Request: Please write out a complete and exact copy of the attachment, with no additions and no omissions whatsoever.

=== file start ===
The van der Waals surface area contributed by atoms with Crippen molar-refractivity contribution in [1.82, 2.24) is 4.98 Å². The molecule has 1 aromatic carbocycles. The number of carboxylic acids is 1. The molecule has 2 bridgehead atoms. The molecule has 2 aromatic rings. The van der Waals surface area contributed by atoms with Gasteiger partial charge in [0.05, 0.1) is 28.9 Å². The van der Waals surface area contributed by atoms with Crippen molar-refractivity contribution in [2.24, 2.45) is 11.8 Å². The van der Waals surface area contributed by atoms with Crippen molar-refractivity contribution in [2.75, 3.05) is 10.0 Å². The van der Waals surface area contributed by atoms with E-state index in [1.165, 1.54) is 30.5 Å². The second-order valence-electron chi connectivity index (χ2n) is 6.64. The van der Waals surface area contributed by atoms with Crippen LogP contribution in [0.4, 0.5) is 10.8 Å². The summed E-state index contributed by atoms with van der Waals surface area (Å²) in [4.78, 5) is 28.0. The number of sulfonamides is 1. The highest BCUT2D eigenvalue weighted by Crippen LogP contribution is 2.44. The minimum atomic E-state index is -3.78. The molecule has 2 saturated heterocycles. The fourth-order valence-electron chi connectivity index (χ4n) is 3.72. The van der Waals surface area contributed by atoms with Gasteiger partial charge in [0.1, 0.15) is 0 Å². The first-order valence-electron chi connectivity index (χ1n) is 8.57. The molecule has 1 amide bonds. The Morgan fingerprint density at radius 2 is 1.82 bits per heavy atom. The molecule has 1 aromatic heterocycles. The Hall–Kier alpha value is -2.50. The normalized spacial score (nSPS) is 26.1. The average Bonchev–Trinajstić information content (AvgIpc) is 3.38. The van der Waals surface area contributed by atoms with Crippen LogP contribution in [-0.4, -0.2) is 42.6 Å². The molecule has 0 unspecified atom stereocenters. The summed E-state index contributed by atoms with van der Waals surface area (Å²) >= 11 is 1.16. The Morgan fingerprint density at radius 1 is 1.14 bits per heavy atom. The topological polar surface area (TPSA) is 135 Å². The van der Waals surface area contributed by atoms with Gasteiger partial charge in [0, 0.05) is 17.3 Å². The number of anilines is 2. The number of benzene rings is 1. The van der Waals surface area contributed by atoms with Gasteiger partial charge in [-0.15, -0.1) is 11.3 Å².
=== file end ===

The van der Waals surface area contributed by atoms with Crippen molar-refractivity contribution in [1.82, 2.24) is 4.98 Å². The molecule has 1 aromatic carbocycles. The number of carboxylic acids is 1. The molecule has 2 bridgehead atoms. The molecule has 2 aromatic rings. The van der Waals surface area contributed by atoms with Gasteiger partial charge in [0.05, 0.1) is 28.9 Å². The van der Waals surface area contributed by atoms with Crippen molar-refractivity contribution in [2.24, 2.45) is 11.8 Å². The van der Waals surface area contributed by atoms with Crippen molar-refractivity contribution in [2.75, 3.05) is 10.0 Å². The van der Waals surface area contributed by atoms with E-state index in [1.165, 1.54) is 30.5 Å². The second-order valence-electron chi connectivity index (χ2n) is 6.64. The van der Waals surface area contributed by atoms with Crippen LogP contribution in [0.4, 0.5) is 10.8 Å². The summed E-state index contributed by atoms with van der Waals surface area (Å²) in [4.78, 5) is 28.0. The number of sulfonamides is 1. The highest BCUT2D eigenvalue weighted by Crippen LogP contribution is 2.44. The minimum atomic E-state index is -3.78. The molecule has 2 saturated heterocycles. The fourth-order valence-electron chi connectivity index (χ4n) is 3.72. The van der Waals surface area contributed by atoms with Gasteiger partial charge in [0.1, 0.15) is 0 Å². The first-order valence-electron chi connectivity index (χ1n) is 8.57. The molecule has 1 amide bonds. The Morgan fingerprint density at radius 2 is 1.82 bits per heavy atom. The molecule has 1 aromatic heterocycles. The Hall–Kier alpha value is -2.50. The normalized spacial score (nSPS) is 26.1. The average Bonchev–Trinajstić information content (AvgIpc) is 3.38. The van der Waals surface area contributed by atoms with Crippen LogP contribution in [-0.4, -0.2) is 42.6 Å². The molecule has 0 unspecified atom stereocenters. The summed E-state index contributed by atoms with van der Waals surface area (Å²) >= 11 is 1.16. The Morgan fingerprint density at radius 1 is 1.14 bits per heavy atom. The topological polar surface area (TPSA) is 135 Å². The van der Waals surface area contributed by atoms with Gasteiger partial charge in [0, 0.05) is 17.3 Å². The number of anilines is 2. The number of benzene rings is 1. The van der Waals surface area contributed by atoms with Gasteiger partial charge in [-0.15, -0.1) is 11.3 Å².